6. Breathing techniques for labor
– Paced breathing strategies promote optimal psycho-physiologic responses to stresses. Respiration modulates and is modulated by the central nervous system and the autonomic nervous system.
– Maintenance of adequate oxygenation of woman and fetus
– Enhancement of the opening of airways and elimination of the inefficient use of muscles to decrease the cost of breathing.
– Provision of a means of attention focusing.
– Definition of the rate and pattern based on an individuals own respiratory physiology.
Types of Breathing
1. Cleansing breaths.
– Effortless , relaxed breaths to a comfortable depth, similar to a sigh, taken at the beginning and end of contractions.
2. Slow paced breathing
– Slow rhythmic breathing pattern at a repetitive rate that is comfortable for the woman. Lowest rate is half of the woman’s normal breathing.
3. Modified paced breathing
– Done at a faster rate than slow paced breathing.
– Rate not greater than twice the woman’s normal respiratory rate.
– Modified paced breathing interspersed with soft blows to create a pattern is called patterned paced breathing.
4. Breathing for birth
– Open glottis with vocalization at will
– Open glottis with slow exhalation
- Short breath holding ( 5-6 sec)
Phase – 1
– Can be started within 24 hours.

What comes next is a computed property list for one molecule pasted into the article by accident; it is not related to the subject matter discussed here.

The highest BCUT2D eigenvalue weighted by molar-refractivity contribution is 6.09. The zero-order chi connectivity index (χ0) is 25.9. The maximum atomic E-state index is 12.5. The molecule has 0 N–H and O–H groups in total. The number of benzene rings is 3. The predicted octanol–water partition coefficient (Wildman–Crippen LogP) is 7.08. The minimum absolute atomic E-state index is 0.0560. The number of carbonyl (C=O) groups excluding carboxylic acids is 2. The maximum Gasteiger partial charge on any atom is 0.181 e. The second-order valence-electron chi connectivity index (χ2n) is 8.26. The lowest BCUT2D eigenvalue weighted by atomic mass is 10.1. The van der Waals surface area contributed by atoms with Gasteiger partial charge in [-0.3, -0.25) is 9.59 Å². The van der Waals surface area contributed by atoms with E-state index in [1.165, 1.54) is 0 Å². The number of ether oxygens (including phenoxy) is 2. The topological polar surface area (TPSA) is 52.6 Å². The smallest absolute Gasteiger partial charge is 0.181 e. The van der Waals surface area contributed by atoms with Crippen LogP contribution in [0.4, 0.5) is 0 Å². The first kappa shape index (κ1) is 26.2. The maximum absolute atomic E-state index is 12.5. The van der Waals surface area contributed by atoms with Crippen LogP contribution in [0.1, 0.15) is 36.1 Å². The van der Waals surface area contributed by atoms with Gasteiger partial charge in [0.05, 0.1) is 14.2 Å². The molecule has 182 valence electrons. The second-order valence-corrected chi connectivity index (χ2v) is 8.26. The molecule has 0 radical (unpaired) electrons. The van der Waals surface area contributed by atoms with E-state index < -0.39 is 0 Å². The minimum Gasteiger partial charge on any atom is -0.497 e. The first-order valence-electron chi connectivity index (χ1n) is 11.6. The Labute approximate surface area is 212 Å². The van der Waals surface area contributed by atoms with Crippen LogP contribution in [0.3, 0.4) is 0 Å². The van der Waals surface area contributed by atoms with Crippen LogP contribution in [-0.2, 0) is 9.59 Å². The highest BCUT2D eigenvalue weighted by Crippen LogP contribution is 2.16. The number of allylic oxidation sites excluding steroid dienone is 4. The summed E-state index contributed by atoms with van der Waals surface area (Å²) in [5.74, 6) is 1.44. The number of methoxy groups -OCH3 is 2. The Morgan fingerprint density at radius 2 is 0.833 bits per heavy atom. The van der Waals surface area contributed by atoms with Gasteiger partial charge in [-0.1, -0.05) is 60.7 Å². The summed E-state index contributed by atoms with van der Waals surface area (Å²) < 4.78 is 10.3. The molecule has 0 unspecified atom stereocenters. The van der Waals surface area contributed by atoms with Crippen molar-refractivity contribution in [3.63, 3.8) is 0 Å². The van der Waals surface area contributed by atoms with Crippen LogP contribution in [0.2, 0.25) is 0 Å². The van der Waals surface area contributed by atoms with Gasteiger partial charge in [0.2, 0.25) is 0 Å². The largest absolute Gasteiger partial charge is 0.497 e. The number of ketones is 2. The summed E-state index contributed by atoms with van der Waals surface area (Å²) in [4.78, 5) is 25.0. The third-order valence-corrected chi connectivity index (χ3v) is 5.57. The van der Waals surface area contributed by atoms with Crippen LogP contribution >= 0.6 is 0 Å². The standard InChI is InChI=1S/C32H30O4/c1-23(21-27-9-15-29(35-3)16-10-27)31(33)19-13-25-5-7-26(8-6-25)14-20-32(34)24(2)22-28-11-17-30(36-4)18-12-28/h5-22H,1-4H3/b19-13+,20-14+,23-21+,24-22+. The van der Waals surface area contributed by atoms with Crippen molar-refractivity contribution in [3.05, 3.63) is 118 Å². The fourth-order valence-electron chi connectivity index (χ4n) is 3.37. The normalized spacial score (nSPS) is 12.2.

– Abdominal-tightening on outward breath
– Pelvic floor exercise
– Foot-bending and foot-stretching
– Ankle rotating
– Pelvic tilting
Phase – 2
Position: Lying on back, knees bent, pelvis tilted backward and lumbar spine flattened. Keep breathing normally through out.
– Hold the position of corrected pelvic tilt as sliding the heels.
– Slowly stretch the legs out straight.
– If the abdominals are unable to keep the back flat draw the knees back up again, one at a time, to the point where spine began to arch.
– Work in this range until your abdominal maintain a flattened back with the legs outstretched.
Phase – 3
– Straight curl-up
– Position: Lying on the back with knees bend.
– Action: Bring you chin on to your chest. As you breath out, fold forward reaching with your outstretched arm to the outside of the left knee. Slowly return back to the starting position. Repeat the movement to the right knee.
– Caution: If there is a separation of the recti muscles post pone this exercise until the condition has been corrected. This is easier than the straight curl up and can be done prenatal also.
– Tightening and relaxing the pubococcygeal muscle keeps the vagina toned, increases the strength of the perineum and helps prevent or control haemorrhoids. Practice stopping urine by squeezing this muscle several times.
– Squeeze the pubococcygeal muscle for 3 sec., relax for 3 sec. And squeeze again. Start with 10 times a day and increase to 100 times twice daily.
– Squeeze and release, then squeeze and release alternately as rapidly as you can. This is flutter exercise.
– Bear down as during bowel movement, concentrate on vagina, not on rectum. Hold for 3 sec.